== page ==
When the Spyro games first released on the PlayStation in the late 90s, they lacked subtitle options for the game’s cutscenes. This isn’t too shocking, as voice acting on console games was still fairly nascent, and disability options were not often talked about. When the Reignited Trilogy, remakes of the first three games in the series, released last week, the game’s 35 minutes of cutscenes also contained no subtitles despite 20 years of guidelines and best practices informing that decision.
While this in itself is an issue, and one that can be fixed with a patch or an update, Activision’s response to questions on the subject seems to indicate they made a decision not to focus on subtitles. In a statement to British video game outlet GamePitt, Activision provided the following explanation:
“When Toys For Bob set out to make an awesome game collection, there were certain decisions that needed to be made throughout the process,” Activision said. “The team remained committed to keep the integrity and legacy of Spyro that fans remembered intact. The game was built from the ground up using a new engine for the team (Unreal 4) and was localized in languages that had not previously been attempted by the studio. While there’s no industry standard for subtitles, the studio and Activision care about the fans’ experience especially with respect to accessibility for people with different abilities, and will evaluate going forward.”
The statement appears to say that Activision considered adding subtitles and decided it wasn’t a priority. While the company is correct that there is no legal standard forcing video games to have subtitles, as such a guideline would be impossible to enforce, subtitles by and large are expected within most publisher-backed games. The statement does not close the door on adding subtitles in an update, but also does not really suggest it as a possibility, either.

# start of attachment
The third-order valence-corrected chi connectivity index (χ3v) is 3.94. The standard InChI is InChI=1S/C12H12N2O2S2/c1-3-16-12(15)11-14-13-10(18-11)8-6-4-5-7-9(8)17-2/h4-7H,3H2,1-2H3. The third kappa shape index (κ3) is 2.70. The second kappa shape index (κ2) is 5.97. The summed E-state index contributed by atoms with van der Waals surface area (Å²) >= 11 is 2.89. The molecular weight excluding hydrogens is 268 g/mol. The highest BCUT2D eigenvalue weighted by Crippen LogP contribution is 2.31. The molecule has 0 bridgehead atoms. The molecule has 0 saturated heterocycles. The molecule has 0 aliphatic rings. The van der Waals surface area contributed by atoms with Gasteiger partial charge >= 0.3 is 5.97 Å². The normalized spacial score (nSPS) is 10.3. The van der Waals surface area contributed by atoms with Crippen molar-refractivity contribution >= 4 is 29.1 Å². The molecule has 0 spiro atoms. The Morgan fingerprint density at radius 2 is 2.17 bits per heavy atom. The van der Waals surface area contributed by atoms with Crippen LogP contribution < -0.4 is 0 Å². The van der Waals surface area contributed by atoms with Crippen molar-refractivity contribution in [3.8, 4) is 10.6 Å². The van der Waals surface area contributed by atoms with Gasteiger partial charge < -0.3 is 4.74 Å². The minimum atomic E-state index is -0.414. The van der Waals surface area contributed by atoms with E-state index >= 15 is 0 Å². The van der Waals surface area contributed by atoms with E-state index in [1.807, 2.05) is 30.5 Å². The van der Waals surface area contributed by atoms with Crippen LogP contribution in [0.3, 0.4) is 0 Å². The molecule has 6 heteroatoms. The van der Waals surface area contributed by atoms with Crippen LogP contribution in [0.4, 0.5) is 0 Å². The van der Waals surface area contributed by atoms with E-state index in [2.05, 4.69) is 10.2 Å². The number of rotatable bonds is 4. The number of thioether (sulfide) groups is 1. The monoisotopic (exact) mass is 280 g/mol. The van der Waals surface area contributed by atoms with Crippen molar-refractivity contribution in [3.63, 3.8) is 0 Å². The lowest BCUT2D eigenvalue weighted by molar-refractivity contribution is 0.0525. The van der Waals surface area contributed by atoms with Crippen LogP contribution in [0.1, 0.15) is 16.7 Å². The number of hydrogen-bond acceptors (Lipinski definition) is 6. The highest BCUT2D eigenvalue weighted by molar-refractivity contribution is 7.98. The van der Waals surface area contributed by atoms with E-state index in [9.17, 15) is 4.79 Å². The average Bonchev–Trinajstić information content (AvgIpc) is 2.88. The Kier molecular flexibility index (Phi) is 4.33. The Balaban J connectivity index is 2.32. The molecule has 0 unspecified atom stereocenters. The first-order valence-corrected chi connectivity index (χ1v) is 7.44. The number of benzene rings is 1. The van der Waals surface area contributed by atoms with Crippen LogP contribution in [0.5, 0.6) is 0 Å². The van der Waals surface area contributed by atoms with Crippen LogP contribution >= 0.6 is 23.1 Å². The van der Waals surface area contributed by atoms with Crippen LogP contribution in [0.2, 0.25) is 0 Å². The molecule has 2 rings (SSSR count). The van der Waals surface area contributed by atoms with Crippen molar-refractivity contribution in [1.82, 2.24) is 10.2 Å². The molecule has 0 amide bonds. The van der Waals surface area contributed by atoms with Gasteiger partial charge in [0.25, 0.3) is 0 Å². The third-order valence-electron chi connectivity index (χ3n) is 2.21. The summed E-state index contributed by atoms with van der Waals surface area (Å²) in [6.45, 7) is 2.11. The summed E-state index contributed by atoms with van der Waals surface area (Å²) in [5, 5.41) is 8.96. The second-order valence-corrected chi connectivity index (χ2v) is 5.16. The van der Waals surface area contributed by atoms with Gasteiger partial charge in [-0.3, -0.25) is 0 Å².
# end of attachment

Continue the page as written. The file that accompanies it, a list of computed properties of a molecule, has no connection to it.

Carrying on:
While Activision noted that they are evaluating the problem going forward, it is worth noting that similar complaints were made with 2017’s release of Crash Bandicoot N. Sane Trilogy, which Activision also published and was similar in concept to the Spyro Reignited Trilogy. None of the original games in either trilogy had subtitles, but it seems surprising to have considered it and decided not to bother this many decades later.
It is worth watching The Game Maker’s Toolkit video series by Mark Brown titled Designing For Disability, the episode about subtitles being specifically relevant.
We also spoke to Spyro Reignited Trilogy’s developers Toys for Bob on the GI Show last week, which you can watch below.
I often just turn on subtitles so that I don’t miss certain dialogue or because I’m keeping the volume low. For me, it’s a minor annoyance, but an annoyance all the same. For some others, it means they literally cannot take in the dialogue at all. Activision is right; there is no industry standard here, but that is less of a defense for Activision and more of an indictment of the industry. Video game subtitles are harder than movies and TV shows because there’s so many more interactive considerations to make, but that statement is strange, and it’s one I bet they wish they hadn’t put out.